Department of Finance, Stern School, New York University. I am greatly indebted to John Campbell for his comments and encouragement, to Douglas Holtz-Eakin for providing me with part of the program for the autoregression, and to Wayne Ferson for letting me use his data. The paper has benefited greatly from valuable suggestions by René Stulz, the editor, and an anonymous referee. Helpful comments from Gregory Chow, Silverio Foresi, Larry Lang, Bruce Lehmann, Crocker Liu, Albert Margolis, Burton Malkiel, Whitney Newey, Richard Quandt, Bob Stambaugh, and seminar participants at Princeton University and at the NBER summer workshop are gratefully acknowledged. The paper was originally entitled “Extracted factors and time-varying conditional risk premiums: A new approach to the APT.” This research is partly supported by the John M. Olin Foundation for Study of Economic Organization and Public Policy.
A Semiautoregression Approach to the Arbitrage Pricing Theory
Article first published online: 30 APR 2012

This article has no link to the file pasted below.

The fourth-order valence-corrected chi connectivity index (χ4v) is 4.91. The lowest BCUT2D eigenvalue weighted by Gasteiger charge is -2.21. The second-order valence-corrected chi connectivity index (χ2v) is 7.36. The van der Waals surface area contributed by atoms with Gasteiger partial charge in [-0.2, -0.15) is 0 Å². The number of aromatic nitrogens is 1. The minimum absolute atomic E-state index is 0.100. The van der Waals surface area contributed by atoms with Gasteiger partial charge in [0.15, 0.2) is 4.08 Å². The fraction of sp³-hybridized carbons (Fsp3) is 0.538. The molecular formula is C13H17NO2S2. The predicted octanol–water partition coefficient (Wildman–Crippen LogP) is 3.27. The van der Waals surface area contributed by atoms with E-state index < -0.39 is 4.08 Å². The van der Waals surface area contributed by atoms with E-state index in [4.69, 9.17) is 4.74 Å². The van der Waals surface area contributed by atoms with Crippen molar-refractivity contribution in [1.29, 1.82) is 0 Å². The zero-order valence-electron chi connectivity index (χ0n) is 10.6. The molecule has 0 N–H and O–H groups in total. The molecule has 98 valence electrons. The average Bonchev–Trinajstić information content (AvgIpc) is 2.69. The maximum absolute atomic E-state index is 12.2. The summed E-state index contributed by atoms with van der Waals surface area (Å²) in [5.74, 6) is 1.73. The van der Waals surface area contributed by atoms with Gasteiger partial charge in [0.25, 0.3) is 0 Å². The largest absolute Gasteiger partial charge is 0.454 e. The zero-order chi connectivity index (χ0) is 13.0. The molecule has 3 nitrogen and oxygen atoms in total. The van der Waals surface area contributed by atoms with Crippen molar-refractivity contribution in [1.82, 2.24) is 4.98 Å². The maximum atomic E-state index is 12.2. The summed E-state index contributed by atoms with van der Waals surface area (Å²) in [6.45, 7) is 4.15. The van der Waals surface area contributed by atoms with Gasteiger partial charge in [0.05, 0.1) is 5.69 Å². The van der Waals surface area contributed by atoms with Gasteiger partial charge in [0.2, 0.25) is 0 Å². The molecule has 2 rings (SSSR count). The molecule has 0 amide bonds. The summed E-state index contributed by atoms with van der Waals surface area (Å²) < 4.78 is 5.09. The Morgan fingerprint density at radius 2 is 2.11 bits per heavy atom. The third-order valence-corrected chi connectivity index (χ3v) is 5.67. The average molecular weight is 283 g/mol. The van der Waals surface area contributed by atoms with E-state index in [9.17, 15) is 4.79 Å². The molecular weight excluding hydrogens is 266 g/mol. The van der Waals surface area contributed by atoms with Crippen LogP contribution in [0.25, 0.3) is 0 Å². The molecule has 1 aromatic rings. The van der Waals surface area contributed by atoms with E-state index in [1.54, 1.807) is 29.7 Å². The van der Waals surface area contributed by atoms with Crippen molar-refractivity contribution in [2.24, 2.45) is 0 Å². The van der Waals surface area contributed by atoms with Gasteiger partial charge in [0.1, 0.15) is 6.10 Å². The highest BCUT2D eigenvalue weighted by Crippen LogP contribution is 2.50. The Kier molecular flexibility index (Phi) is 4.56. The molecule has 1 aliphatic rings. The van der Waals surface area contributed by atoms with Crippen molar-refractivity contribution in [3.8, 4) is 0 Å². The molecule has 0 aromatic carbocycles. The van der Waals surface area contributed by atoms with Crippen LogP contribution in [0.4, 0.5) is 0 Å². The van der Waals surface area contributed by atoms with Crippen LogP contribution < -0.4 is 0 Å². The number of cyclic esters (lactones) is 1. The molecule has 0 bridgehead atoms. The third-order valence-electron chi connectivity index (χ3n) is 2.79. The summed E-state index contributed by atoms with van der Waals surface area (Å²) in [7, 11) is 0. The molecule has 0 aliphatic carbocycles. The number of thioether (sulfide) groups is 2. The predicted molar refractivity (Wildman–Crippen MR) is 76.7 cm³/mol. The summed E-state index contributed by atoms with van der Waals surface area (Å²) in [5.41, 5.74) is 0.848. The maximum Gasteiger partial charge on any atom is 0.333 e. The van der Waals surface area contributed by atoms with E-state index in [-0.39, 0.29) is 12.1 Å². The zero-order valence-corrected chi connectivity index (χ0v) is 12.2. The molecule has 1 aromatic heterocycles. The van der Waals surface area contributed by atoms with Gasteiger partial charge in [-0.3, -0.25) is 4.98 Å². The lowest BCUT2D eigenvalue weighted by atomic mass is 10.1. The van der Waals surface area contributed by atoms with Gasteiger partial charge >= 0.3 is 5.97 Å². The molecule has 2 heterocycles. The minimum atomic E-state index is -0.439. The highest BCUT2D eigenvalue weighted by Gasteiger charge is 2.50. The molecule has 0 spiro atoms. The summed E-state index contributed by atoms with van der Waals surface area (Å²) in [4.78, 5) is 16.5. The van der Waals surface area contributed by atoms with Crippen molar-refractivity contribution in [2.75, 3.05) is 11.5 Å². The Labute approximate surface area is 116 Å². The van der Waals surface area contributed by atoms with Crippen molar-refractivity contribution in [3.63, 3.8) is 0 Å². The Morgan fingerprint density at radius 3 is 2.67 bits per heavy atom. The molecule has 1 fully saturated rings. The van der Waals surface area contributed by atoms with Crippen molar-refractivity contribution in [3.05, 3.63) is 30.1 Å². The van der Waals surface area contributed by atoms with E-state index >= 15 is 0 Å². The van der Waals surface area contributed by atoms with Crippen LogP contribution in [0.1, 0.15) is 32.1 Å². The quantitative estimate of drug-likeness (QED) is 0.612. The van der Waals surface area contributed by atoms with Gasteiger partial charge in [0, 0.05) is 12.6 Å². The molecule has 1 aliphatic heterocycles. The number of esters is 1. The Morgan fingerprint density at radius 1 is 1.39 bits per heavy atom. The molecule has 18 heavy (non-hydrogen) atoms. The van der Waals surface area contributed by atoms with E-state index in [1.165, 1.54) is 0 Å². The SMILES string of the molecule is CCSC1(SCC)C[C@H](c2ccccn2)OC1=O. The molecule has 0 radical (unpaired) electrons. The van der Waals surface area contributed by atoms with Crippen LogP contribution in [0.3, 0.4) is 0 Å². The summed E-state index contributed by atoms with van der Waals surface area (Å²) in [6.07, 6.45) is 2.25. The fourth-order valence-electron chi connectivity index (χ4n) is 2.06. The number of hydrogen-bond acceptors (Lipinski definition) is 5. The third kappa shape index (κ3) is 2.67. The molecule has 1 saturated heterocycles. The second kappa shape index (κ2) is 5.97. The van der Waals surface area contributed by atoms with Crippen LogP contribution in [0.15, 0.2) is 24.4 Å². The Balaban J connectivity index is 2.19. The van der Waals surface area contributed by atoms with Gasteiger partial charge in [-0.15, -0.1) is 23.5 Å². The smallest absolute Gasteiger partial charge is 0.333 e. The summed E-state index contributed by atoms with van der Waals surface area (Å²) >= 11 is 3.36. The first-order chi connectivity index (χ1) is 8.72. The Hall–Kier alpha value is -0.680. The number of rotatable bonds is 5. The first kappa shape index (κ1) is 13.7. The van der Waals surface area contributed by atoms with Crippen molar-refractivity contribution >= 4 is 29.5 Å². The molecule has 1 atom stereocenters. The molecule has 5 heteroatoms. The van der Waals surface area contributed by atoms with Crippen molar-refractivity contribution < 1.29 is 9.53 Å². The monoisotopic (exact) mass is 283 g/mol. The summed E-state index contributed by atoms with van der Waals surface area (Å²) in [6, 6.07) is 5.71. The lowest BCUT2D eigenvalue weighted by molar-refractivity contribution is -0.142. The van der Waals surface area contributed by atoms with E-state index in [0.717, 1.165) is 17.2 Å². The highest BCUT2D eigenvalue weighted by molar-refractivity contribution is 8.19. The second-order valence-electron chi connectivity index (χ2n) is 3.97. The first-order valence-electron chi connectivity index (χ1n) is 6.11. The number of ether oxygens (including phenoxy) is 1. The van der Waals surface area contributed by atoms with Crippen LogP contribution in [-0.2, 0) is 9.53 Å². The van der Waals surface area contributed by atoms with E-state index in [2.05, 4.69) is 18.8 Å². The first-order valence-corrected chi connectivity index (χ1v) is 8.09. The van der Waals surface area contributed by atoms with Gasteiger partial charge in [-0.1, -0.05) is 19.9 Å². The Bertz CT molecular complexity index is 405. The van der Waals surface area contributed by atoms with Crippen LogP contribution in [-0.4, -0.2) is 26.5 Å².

1993 The American Finance Association
The Journal of Finance
Volume 48, Issue 2, pages 599–620, June 1993
How to Cite
MEI, J. (1993), A Semiautoregression Approach to the Arbitrage Pricing Theory. The Journal of Finance, 48: 599–620. doi: 10.1111/j.1540-6261.1993.tb04729.x
- Issue published online: 30 APR 2012
- Article first published online: 30 APR 2012
This paper developes a semiautoregression (SAR) approach to estimate factors of the arbitrage pricing theory (APT) that has the advantage of providing a simple asymptotic variance-covariance matrix for the factor estimates, which makes it easy to adjust for measurement errors. Using the extracted factors, I confirm the finding that the APT describes asset returns slightly better than the CAPM, although there is still some mispricing in the APT model. I find that not only are the factors “priced” by the market, but the factor premiums move over time in relation to business cycle variables.